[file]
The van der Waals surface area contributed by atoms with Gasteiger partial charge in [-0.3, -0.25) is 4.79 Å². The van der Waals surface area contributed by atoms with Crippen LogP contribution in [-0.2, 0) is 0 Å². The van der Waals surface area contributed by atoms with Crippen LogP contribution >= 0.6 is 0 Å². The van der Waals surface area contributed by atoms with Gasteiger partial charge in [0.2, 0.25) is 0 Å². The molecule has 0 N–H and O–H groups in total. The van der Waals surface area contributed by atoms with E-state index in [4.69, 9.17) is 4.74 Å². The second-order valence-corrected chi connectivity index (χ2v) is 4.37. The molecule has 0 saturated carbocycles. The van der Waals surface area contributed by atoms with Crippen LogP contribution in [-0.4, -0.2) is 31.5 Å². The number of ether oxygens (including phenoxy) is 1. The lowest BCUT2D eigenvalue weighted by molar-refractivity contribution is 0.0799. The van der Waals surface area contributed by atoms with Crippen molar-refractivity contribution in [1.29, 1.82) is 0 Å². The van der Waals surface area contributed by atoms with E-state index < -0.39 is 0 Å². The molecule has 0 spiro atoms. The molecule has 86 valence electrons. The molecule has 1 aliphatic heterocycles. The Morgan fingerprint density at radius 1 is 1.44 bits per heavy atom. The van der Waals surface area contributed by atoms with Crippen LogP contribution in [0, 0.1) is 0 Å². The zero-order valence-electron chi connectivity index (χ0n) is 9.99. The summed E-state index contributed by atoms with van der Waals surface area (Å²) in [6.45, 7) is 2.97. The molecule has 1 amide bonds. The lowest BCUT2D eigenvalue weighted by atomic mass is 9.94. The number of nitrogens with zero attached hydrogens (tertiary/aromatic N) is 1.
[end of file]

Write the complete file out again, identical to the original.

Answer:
The van der Waals surface area contributed by atoms with Gasteiger partial charge in [-0.3, -0.25) is 4.79 Å². The van der Waals surface area contributed by atoms with Crippen LogP contribution in [-0.2, 0) is 0 Å². The van der Waals surface area contributed by atoms with Crippen LogP contribution >= 0.6 is 0 Å². The van der Waals surface area contributed by atoms with Gasteiger partial charge in [0.2, 0.25) is 0 Å². The molecule has 0 N–H and O–H groups in total. The van der Waals surface area contributed by atoms with E-state index in [4.69, 9.17) is 4.74 Å². The second-order valence-corrected chi connectivity index (χ2v) is 4.37. The molecule has 0 saturated carbocycles. The van der Waals surface area contributed by atoms with Crippen LogP contribution in [-0.4, -0.2) is 31.5 Å². The number of ether oxygens (including phenoxy) is 1. The lowest BCUT2D eigenvalue weighted by molar-refractivity contribution is 0.0799. The van der Waals surface area contributed by atoms with Crippen molar-refractivity contribution in [1.29, 1.82) is 0 Å². The van der Waals surface area contributed by atoms with E-state index < -0.39 is 0 Å². The molecule has 0 spiro atoms. The molecule has 86 valence electrons. The molecule has 1 aliphatic heterocycles. The Morgan fingerprint density at radius 1 is 1.44 bits per heavy atom. The van der Waals surface area contributed by atoms with Crippen LogP contribution in [0, 0.1) is 0 Å². The zero-order valence-electron chi connectivity index (χ0n) is 9.99. The summed E-state index contributed by atoms with van der Waals surface area (Å²) in [6.45, 7) is 2.97. The molecule has 1 amide bonds. The lowest BCUT2D eigenvalue weighted by atomic mass is 9.94. The number of nitrogens with zero attached hydrogens (tertiary/aromatic N) is 1.